Politics: Inner and Outer
[This was written in 2008. More recent posts on Plato’s Republic can be found here.]
A fairly little-known fact is that Plato’s Republic, a work often taught in government and political science classes, is really about psychology. If you read the Republic closely, you see that Plato (through the character of Socrates) introduces the ideal State as a metaphor for the human soul. The idea is to, using the familiar example of a city, discover the principles by which harmony and justice are achieved; these same principles can then be applied, Plato suggests, to the individual (Republic, 2.368d)
A central message of the Republic is this. The soul consists of many individual members (appetites, drives, desires, etc.). Discord and strife result from these members working selfishly and at cross-purposes. Peace and harmony are attained when the soul is not governed by transitory drives and desires, but instead continually looks to something higher — wisdom — for guidance; that is the true meaning Plato’s famous term, the philosopher king. This does not mean some kind of enlightened social leader, but rather a person (you or me) who has achieved a new psychological structure: that of being ruled by love of wisdom.
Wisdom, for Plato, is not mere knowledge, but something divine. Wisdom, for him, comes from God. Further, it is closely related to Beauty, and Goodness itself. A fact readily ignored in modern universities is that Plato was an explicitly religious writer. There is a remarkable similarity, in fact, between Plato’s model and the psychological model found in the New Testament. We see this clearly in the letters of St. Paul to the Romans and Ephesians, and especially the letter of James.
A point made by Plato, Paul, and James alike is that wars and external conflicts reflect internal conflicts. James 4:1 says, From whence come wars and fightings among you? come they not hence, even of your lusts that war in your members?.
People sometimes read this and get hung up on the word, “lusts”, thinking this is just religious moralizing. Actually, the Greek word is hedone, or pleasures — a much more general term — so one may see that this is quite a broad principle.
James, again like Plato, also distinguishes between earthly wisdom and the wisdom that is from above. The former corresponds to the false reasoning we typically engage in — conclusions that masquerade as prudent ones, but which are actually formed by appetites and desires. These are what modern psychologists might call rationalizations. In contrast is true wisdom, which, among other things, is experienced as coming ‘from above.’ Earthly ‘wisdom’ is ego-generated, something one constructs oneself: one knows the conclusion in advance, then selects facts and arguments to support the conclusion. True wisdom, however, is experienced more as inspiration — a subtle whisper, a revelation, an unearned insight. Whether its source is God directly, or our higher self, the point is that it comes a source above our competing and conflicting appetites.
So how does this relate to Elections 2008? Quite directly, in fact. The problem is that peoples’ thinking about the election is dominated by ‘earthly wisdom’. People have set up, for example, spam agents to automatically add defamatory news articles about candidates as comments to blogs like mine. I’ve had to partially disable comments, in fact (but that’s not really a problem). These spammers evidently feel they are doing a service by posting such articles. That is, they think they’re being wise. They’ve confused earthly and true wisdom.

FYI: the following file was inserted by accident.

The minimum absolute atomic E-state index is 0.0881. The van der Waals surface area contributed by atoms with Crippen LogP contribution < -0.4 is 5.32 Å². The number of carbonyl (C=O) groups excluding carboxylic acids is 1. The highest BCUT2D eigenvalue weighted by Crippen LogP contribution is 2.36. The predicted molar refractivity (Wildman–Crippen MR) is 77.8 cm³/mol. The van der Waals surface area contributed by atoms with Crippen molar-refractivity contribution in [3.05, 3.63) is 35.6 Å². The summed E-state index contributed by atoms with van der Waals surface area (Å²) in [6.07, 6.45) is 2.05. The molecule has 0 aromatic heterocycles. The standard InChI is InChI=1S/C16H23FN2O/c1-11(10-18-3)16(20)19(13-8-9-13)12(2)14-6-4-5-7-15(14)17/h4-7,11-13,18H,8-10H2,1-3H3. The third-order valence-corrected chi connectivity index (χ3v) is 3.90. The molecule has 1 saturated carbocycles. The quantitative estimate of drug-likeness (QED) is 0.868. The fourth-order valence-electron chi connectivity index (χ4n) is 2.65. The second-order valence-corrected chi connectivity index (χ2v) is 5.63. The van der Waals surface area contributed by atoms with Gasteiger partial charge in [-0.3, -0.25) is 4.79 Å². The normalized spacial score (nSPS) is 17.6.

Then what is true wisdom as it applies to the forthcoming elections? That isn’t hard to figure out. Wisdom, Plato and the New Testament tell us, is recognized by its ability to harmonize the disparate and potentially contending drives and desires of human nature. It always seeks the welfare of all. Further, it presupposes that there is a way to achieve happiness, and that we’re designed to be in that state. There is a natural way, in other words, for the desires and drives to be in balance.
What we obviously seek in life are peace and happiness. That isn’t going to happen in society unless and until it happens in our own souls. Within each of our souls are inner Democrats and inner Republicans, vying for control. (Maybe the inner Democrats want pleasure, and the inner Republicans want money — a simplistic model, but perhaps not too far from the truth.) All the contention, anger, mudslinging, and name-calling you see in the current elections is mirrored within your own psyche. External politics is ultimately a projection of inner politics.
How do you find peace of soul? By letting yourself be governed by true wisdom, which is characterized by humility, love, and genuine concern for the welfare of others. Discover your higher sources of knowledge, and stop being led by emotional reasoning. The latter does not reflect your welfare, but rather the narrow purposes of particular appetites and drives.
If we do this individually, we’ll likely find that our external political solutions are not as difficult as we currently make them out to be. In any case, we’ll certainly see the absurdity of all this political fighting.
The best literature review and discussion of the allegorical/psychological interpretation of Plato’s Republic is:
Blössner, Norbert. “The City-Soul Analogy.” In: G. R. F. Ferrari (ed.), The Cambridge Companion to Plato’s Republic, Cambridge University Press, 2007. (Ch. 13, pp. 345–385).